Jewish Times Asia March 2015
Jewish Times Asia
Japan’s Orchid Festival has Israeli presence
Publisher & Founder Philip Jay
Israel’s Ambassador to Japan, Ruth Kahanoff represented Israel in Japan’s Grand Prix International Orchid Festival which was recently held in the Tokyo Dome.
Chabad to open in Angola
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Chabad’s global geographical presence is truly immense. It has locations throughout the US, North America, South America, Europe, Asia & Africa.
The festival which ran from 14-22 February, is the largest orchid festival in the world. The festival has been held annually since 1991. Japan’s Princess Takamado with Ruth Kahanoff
One of the exhibits, second place in the individual judging was Emerald Future ‘Perfection’.
Israel’s orchid table display, was designed by Ambassador Kahanoff and contained an assortment of Judaica and Israeli elements such as a Menorah and an ancient vase. Her highness Princess Takamado, who is the patron of the flower show, paid a visit to the Israeli stand.
The event attracts participants from around 20 countries. There are approximately 3,000 varieties of orchids, as well as around 100,000 orchid plants (tropical, temperate, oriental and Japanese orchids). The event included many prizes and awards for the best orchids by category.
Rabbi pleads guilty to filming women in Mikvah
Rabbi Barry Freundel, the former spiritual leader at a prominent Washington synagogue, Kesher Israel, in the US has pleaded guilty to 52 counts of misdemeanor voyeurism.
The plea means that Freundel could be sentenced to a maximum penalty of 52 years in prison and ordered to pay tens of thousands of dollars in fines. Sentencing was postponed until 15 May. Freundel, 63, was arrested last October on six charges of voyeurism after investigators discovered secret cameras installed in the mikvah shower room and additional recording devices in his home. The government requested that Freundel wear an electronic ankle bracelet. Prosecu-
tors have told alleged victims that Freundel secretly recorded more than 150 women undressing at the mikvah. Women were videotaped as they used the National Capital Mikvah. “I didn’t expect it to be over. I am glad it is,” said Jeffrey Shulevitz, the husband of Emma Shulevitz, one of Freundel’s victims. “The rabbi was a brilliant man, and he used it to harm people instead of making the world a better place.” Civil suits have been filed against Freundel, the synagogue, the mikvah and the Rabbinical Council of America. Freundel, who reportedly separated from his wife after his arrest, had refused to leave his synagogue-owned residence, and the congregation has taken the case to the Beth Din of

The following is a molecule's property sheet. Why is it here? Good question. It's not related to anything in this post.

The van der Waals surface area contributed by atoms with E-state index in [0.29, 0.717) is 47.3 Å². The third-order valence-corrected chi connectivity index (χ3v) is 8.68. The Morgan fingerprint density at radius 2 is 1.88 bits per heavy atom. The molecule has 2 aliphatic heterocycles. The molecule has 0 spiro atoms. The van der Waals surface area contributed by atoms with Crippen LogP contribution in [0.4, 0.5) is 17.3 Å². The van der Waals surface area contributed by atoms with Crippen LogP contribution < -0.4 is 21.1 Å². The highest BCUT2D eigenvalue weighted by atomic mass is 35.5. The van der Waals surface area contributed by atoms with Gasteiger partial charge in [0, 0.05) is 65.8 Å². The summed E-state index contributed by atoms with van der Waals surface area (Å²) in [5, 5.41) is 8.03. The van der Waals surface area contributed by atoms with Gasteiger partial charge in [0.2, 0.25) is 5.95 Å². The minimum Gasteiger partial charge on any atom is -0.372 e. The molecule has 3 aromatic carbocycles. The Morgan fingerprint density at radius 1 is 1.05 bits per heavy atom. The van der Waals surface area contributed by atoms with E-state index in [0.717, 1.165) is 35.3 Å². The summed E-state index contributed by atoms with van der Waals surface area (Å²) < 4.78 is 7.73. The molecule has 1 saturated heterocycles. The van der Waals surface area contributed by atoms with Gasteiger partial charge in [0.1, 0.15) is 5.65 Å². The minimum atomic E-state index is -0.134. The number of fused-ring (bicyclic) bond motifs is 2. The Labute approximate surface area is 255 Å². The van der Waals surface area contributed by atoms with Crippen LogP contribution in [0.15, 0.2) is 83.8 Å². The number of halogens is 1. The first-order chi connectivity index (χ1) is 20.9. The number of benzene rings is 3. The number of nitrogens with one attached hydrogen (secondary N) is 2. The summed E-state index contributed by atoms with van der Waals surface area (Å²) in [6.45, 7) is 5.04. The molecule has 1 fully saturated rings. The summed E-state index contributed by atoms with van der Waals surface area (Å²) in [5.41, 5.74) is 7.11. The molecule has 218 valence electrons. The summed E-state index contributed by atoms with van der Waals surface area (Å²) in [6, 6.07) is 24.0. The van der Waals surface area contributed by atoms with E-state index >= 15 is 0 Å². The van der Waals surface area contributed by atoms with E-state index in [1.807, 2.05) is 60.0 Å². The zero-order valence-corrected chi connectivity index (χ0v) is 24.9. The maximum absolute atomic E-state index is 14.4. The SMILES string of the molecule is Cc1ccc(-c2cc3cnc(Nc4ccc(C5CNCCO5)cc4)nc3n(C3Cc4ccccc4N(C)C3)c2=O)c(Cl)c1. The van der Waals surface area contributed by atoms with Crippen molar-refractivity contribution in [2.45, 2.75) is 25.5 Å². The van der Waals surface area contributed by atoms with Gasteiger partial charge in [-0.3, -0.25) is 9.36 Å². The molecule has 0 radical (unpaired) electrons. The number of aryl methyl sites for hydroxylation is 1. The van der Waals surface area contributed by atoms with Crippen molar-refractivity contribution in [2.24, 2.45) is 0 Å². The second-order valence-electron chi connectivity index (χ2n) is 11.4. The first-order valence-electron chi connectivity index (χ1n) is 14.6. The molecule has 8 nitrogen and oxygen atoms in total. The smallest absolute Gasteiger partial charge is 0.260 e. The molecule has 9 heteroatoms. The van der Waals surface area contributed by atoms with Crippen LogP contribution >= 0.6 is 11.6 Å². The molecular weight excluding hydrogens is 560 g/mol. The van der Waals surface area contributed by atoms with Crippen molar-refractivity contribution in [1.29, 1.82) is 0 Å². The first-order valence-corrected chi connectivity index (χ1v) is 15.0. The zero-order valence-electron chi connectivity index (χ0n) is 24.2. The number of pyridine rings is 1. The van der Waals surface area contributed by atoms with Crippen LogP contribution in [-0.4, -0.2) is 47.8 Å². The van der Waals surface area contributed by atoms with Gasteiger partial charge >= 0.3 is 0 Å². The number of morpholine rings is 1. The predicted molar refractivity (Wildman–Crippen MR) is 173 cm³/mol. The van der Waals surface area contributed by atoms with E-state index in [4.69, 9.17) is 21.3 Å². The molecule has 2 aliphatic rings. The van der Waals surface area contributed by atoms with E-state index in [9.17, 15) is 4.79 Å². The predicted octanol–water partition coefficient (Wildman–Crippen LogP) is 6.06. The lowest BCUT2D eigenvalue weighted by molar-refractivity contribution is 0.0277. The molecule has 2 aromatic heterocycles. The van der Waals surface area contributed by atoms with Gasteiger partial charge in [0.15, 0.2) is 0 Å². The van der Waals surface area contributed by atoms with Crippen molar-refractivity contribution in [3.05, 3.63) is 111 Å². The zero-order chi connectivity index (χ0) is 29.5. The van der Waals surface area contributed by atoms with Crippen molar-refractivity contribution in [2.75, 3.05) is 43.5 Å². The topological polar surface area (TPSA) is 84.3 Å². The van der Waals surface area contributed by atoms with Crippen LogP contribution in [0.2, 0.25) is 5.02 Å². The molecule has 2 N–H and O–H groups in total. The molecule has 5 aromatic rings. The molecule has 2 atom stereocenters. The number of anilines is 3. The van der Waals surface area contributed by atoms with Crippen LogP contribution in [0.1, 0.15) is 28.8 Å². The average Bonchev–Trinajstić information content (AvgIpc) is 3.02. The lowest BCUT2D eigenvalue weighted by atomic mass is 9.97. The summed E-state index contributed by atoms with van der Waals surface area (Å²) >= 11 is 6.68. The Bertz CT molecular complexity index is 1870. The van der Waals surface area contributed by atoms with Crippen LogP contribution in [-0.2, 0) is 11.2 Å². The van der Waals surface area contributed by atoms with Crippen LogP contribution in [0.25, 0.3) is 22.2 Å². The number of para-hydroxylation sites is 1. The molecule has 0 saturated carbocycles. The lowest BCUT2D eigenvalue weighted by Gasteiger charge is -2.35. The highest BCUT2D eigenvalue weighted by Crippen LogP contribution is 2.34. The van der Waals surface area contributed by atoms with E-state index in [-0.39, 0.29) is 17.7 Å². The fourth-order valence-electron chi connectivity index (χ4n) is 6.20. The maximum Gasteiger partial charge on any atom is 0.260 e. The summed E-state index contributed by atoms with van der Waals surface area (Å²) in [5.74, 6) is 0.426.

America. WTOP, a local news radio station, reported that he is now planning to vacate the house within two weeks. The synagogue and the mikvah issued statements following the plea hearing. “Despite this great betrayal by Rabbi Freundel and our communal pain, we have seen a community that has come together and whose members have leaned on one another for support,” Kesher Israel said. “As we move forward, we will continue to grow stronger and are committed to ensuring that our community remains a warm, welcoming, and safe place to gather, worship, and learn.”
The National Capital Mikvah noted in its statement that its staff was the first to alert police to Freundel’s crimes.
Jewish gravestones desecrated again in New Zealand Three headstones were vandalized last month in the Jewish section of a cemetery in Dunedin, New Zealand. A swastika was painted on one headstone and two others were broken. Dunedin is the second larg-
est city on the South Island of New Zealand with a population of over 124,000. “We find this type of vandalism not only to be ignorant and stupid, but also state that the underlying menace behind it is disturbing and worrying,” said Andrew Spiegel, a member of the Dunedin
This incident comes on the back of a previously reported desecration of headstones in 2012 at the Grafton Cemetery in Aukland. Three men aged 1923 were arrested and charged. More than 20 graves, all more
Since the end of its civil war in 2002, Angola has flurried with foreign investment in its infrastructure, along with its minerals, diamonds, oil and land. In turn, the country’s Jewish population has grown exponentially. A decision has now been made to open up a permanent Jewish centre in Angola. With their baby daughter, Rabbi Levi Itshak and Dvora Léa Chekly will be relocating from Paris to serve as Chabad representatives to Angola. As a rabbinical student, Chekly travelled on many occasions to Pointe Noire and Brazzaville in the Republic of the Congo to lead services and Jewish activities. The couple speaks Hebrew, English and French, an asset to a population comprised of Israelis, Americans and Europeans. They will establish their base in Luanda.
Until now, the local Jewish community was served by visiting rabbinical students during the summer months and Jewish holidays. Priorities will include establishing a synagogue, adult education classes, a Hebrew School and kosher food availability.
Rabbi Levi Itshak and Dvora Léa Chekly
than 125 years old and some dating back to the 1880s, were vandalised. Fourteen were spray-painted with large black swastikas, many had the numbers “88” – code for “Heil Hitler” sprayed on them and two had further anti-semitic obscenities.
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Published on Mar 6, 2015
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